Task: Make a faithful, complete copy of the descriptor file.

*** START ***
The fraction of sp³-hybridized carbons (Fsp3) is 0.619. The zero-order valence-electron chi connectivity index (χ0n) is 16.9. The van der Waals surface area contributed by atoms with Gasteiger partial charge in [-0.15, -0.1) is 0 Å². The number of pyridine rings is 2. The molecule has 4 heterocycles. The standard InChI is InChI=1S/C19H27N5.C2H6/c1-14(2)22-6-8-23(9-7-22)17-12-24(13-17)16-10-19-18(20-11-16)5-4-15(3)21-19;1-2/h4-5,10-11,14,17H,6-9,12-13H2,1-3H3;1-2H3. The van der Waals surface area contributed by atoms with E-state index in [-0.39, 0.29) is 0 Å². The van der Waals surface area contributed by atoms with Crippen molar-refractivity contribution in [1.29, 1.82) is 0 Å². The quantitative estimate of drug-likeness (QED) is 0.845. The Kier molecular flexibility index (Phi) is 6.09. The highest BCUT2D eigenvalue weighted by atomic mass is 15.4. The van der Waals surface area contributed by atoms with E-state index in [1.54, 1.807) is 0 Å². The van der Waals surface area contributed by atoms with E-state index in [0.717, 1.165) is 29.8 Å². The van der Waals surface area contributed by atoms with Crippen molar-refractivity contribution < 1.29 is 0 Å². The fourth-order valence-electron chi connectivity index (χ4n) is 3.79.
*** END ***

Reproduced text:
The fraction of sp³-hybridized carbons (Fsp3) is 0.619. The zero-order valence-electron chi connectivity index (χ0n) is 16.9. The van der Waals surface area contributed by atoms with Gasteiger partial charge in [-0.15, -0.1) is 0 Å². The number of pyridine rings is 2. The molecule has 4 heterocycles. The standard InChI is InChI=1S/C19H27N5.C2H6/c1-14(2)22-6-8-23(9-7-22)17-12-24(13-17)16-10-19-18(20-11-16)5-4-15(3)21-19;1-2/h4-5,10-11,14,17H,6-9,12-13H2,1-3H3;1-2H3. The van der Waals surface area contributed by atoms with E-state index in [-0.39, 0.29) is 0 Å². The van der Waals surface area contributed by atoms with Crippen molar-refractivity contribution in [1.29, 1.82) is 0 Å². The quantitative estimate of drug-likeness (QED) is 0.845. The Kier molecular flexibility index (Phi) is 6.09. The highest BCUT2D eigenvalue weighted by atomic mass is 15.4. The van der Waals surface area contributed by atoms with E-state index in [1.54, 1.807) is 0 Å². The van der Waals surface area contributed by atoms with E-state index in [0.717, 1.165) is 29.8 Å². The van der Waals surface area contributed by atoms with Crippen molar-refractivity contribution < 1.29 is 0 Å². The fourth-order valence-electron chi connectivity index (χ4n) is 3.79.